Proposed smoking machine adaptor could ease regulatory challenges
For decades, tobacco companies and researchers have used specialized smoking machines to test the physical and chemical properties of cigarette smoke — an important step in the U.S. Food and Drug Administration’s regulatory process. The machines work by essentially “puffing” a cigarette and capturing the smoke onto a filter, which can be analyzed to determine levels of various toxins in the smoke.
But most of these machines have no ability to test newer products like e-cigarettes and vapes, posing a challenge to the public health agencies evaluating whether or not a product is safe enough to enter the market, said Marielle Brinkman, senior research scientist in the Division of Epidemiology at The Ohio State University College of Public Health.
That’s why Brinkman, along with Theodore Wagener, associate professor at the College of Medicine and director of Ohio State’s Center for Tobacco Research, is leading a five-year, $5 million project to create a device that — when paired with existing smoking machines — will allow researchers to test emissions from e-cigarettes, cigars and heat-not-burn tobacco products.
“The FDA needs machine smoking emissions data for these newer products, but there are no machines that can accomplish that,” Brinkman said. “The idea is to create a universal adaptor kit that public health and tobacco industry researchers can use to couple these novel products to traditional smoking machines so that they can test them the way they test cigarettes.”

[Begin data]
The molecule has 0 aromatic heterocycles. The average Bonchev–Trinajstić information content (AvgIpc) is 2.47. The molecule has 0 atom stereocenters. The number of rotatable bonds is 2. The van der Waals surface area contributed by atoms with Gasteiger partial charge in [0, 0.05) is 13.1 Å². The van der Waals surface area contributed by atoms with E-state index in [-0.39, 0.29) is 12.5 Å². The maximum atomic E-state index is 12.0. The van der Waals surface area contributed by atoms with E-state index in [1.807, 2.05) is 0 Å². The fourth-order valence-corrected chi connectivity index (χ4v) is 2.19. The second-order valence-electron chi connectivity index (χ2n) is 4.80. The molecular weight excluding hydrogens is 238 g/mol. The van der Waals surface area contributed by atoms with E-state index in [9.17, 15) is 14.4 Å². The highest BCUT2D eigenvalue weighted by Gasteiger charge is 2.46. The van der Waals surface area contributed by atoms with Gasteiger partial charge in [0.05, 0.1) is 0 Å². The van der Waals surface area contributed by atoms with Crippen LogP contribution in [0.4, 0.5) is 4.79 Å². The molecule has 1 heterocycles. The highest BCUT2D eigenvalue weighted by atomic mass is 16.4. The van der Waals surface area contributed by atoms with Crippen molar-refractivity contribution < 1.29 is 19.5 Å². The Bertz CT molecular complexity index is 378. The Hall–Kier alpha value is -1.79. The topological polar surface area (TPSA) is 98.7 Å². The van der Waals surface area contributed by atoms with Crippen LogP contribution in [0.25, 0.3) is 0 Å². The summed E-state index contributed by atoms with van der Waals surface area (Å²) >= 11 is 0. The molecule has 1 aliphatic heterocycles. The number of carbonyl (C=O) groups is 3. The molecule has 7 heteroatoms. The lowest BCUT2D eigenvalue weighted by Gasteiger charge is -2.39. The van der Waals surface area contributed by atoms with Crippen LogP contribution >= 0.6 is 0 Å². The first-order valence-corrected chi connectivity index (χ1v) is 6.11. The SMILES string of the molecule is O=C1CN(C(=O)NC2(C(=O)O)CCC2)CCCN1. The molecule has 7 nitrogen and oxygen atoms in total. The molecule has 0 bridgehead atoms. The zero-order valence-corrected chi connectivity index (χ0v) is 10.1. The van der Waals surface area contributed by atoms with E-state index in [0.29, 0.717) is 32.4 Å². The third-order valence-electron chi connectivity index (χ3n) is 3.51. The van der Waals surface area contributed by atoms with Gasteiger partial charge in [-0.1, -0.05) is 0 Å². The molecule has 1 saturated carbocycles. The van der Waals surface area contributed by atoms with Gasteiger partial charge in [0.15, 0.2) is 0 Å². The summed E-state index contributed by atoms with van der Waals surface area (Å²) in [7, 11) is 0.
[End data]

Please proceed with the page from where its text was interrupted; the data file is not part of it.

Currently, tobacco companies use single-use adaptors to test e-cigarettes and heated tobacco products, which the FDA didn’t start regulating until 2016, Brinkman said. But the absence of a widely available tool for researchers to use to assess the devices has been an obstacle.
“A large multinational tobacco company can generate data on heat-not-burn tobacco products using their own adaptor that they have created, and nobody else can validate those data because nobody else has that adaptor,” she said.
The device the researchers are developing would help reduce variability in emissions data reported around the world.
Brinkman said one of the biggest challenges for the team will be assessing the landscape of worldwide tobacco product emissions testing to ensure the team develops an adaptor that meets the biggest need. The big-picture goal, she said, is to enhance what is known about tobacco products in the global marketplace and help generate more reliable, more precise data to help policymakers and educate the public.
“This is an exciting opportunity for us to contribute to the field of tobacco research in a very practical way and, hopefully, for many years to come,” Wagener said.
The research is funded by the U.S. Food and Drug Administration Center for Tobacco Products. The team will also work closely with the Centers for Disease Control and Prevention Tobacco Products Laboratory, smoking machine industry partners and Ohio State’s Center for Design and Manufacturing Excellence and Particle and Aerosol Characterization Laboratory. Co-investigators and key personnel include Chad Bennett, Michael Camp, Brittney Keller-Hamilton, Andrew May, Mary Hoffman Pancake, and Jason Robinson of Ohio State; Linda Crumpler (Cerulean) and Jeremy Jones (Produced Better); and Clifford Watson of the CDC.